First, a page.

Labour’s Leadership Blues

by Ray_North on June 19, 2015

imagesI know that my mate Charlie has already posted about the Labour Leadership election today, but I wanted to add my twopennyeth as well.

You see, the health of the Labour party is a massively important matter for all of us, even those like me, who didn’t actually put their cross in the People’s Party’s box at the last election. The Country must have an effective opposition, and, for those of us who don’t believe that the Tory policy of austerity and cuts and a reduction in public services is the right way, then the Labour Party must be the vehicle through which an alternative better way is articulated – that is its purpose, and that, at times, is what it has achieved.

In short, the Labour Party is vital, and the person who leads it, must be exceptional.

Which brings me to the current contest for the Leadership of the Labour Party – I’ve followed it as a very interested outsider and thus far, alas, the contest has been desperately uninspiring and seems to reflect the absence of any great politicians currently involved in the Labour Party (or perhaps, with the notable exception of Miss Sturgeon and a few others, in British Politics generally), and the problems that the Labour Party have in deciding upon a direction and vision that is as inspiring as it is relevant and realistic.

Before, I consider the candidates, let me briefly and humbly proffer what I think the Labour Party of 2015 should stand for – to me the Party must emphasise the importance of public service, it needs to set out clearly and unequivocally its belief that the state has a role to play in education, housing, health, law and order, transport and other social services; it should clearly set out the principle that a good society, a thriving society, is also one where the state has in place a safety net to look after those who are unemployed or ill. It should clearly say that private is not always best, and that those who rely upon benefits are not in some way enemies of the state.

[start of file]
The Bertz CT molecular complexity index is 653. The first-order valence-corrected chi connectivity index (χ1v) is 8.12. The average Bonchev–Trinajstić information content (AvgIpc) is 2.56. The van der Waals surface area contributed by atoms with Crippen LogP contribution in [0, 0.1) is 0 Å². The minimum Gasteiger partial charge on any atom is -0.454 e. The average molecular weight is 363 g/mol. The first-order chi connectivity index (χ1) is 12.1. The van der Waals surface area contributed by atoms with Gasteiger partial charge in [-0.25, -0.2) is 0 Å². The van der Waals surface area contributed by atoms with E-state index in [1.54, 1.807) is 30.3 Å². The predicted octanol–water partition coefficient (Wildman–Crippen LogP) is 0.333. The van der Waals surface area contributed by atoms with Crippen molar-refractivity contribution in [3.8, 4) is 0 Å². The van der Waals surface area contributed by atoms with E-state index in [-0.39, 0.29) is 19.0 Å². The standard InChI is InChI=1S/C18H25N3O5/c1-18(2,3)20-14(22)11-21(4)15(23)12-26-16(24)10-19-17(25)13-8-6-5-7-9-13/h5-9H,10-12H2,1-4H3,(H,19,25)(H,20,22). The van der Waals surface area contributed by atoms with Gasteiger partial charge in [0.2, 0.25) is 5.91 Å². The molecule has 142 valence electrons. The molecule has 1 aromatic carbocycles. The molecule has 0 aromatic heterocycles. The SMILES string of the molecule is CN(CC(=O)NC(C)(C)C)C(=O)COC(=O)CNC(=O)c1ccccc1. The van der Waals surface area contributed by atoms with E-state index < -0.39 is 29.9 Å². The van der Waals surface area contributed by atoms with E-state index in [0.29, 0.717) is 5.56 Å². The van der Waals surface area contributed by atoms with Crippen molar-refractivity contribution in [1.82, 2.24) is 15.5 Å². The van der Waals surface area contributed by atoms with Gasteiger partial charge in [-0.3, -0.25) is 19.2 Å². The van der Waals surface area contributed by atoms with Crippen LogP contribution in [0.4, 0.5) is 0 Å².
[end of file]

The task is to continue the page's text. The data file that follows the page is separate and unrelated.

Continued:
But, neither, should it be dismissive or evasive about the role of the private sector – it should work with the private sector setting out clearly, that private enterprise and the state are inter-dependent, after all, without educated and healthy employees and consumers then the private sector couldn’t exist. Saying that, the modern Labour Party mustn’t be afraid to champion the rights of individuals against the large companies and corporations who, at times, wield excessive power and do little to further the common good – which is sort of what the ‘squeezed middle’ concept tried to do and was the period when Ed M’s Labour was most coherent.

More challenging for Labour is that it needs also to work out how to be British, almost fiercely British. It is no co-incidence that the success of SNP and UKIP and even the Tories, is based upon a national identity that Labour seems to have moved away from. And this is tricky: the Labour Party that I grew up with is, rightly, suspicious of nationalism, but that has tended to force it to shy away from some of the concerns of the ‘traditional working class’ because it fears it will appear racist or unsound as was the phrase of yore. It is a understandable concern, but, it shouldn’t be. There’s nothing racist about being worried about immigration, there’s nothing racist about saying that you have a concern about the European Union determining domestic public policy. That doesn’t mean that Labour should suddenly become UKIP, but, it does mean that Labour should be careful not to dismiss the views of much of its traditional vote, it should try to engage rather than hector, it needs to try to lead rather than get around issues through focus group based policy and clever language that actually doesn’t mean anything.